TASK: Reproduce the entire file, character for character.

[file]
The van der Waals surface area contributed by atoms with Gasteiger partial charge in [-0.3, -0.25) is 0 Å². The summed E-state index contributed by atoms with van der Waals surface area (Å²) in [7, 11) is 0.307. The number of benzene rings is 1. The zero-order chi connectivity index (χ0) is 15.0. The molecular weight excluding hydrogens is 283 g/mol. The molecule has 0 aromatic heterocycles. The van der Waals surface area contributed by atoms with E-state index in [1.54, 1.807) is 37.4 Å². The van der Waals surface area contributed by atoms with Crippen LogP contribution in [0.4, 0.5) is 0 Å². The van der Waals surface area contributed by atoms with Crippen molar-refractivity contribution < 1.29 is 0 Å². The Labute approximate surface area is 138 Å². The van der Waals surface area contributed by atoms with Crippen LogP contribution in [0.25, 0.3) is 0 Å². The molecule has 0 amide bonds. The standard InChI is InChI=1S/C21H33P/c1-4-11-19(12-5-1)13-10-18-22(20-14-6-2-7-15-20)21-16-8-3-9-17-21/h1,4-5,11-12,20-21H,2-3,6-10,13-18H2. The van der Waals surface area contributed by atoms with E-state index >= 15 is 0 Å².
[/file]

The van der Waals surface area contributed by atoms with Gasteiger partial charge in [-0.3, -0.25) is 0 Å². The summed E-state index contributed by atoms with van der Waals surface area (Å²) in [7, 11) is 0.307. The number of benzene rings is 1. The zero-order chi connectivity index (χ0) is 15.0. The molecular weight excluding hydrogens is 283 g/mol. The molecule has 0 aromatic heterocycles. The van der Waals surface area contributed by atoms with E-state index in [1.54, 1.807) is 37.4 Å². The van der Waals surface area contributed by atoms with Crippen LogP contribution in [0.4, 0.5) is 0 Å². The van der Waals surface area contributed by atoms with Crippen molar-refractivity contribution < 1.29 is 0 Å². The Labute approximate surface area is 138 Å². The van der Waals surface area contributed by atoms with Crippen LogP contribution in [0.25, 0.3) is 0 Å². The molecule has 0 amide bonds. The standard InChI is InChI=1S/C21H33P/c1-4-11-19(12-5-1)13-10-18-22(20-14-6-2-7-15-20)21-16-8-3-9-17-21/h1,4-5,11-12,20-21H,2-3,6-10,13-18H2. The van der Waals surface area contributed by atoms with E-state index >= 15 is 0 Å².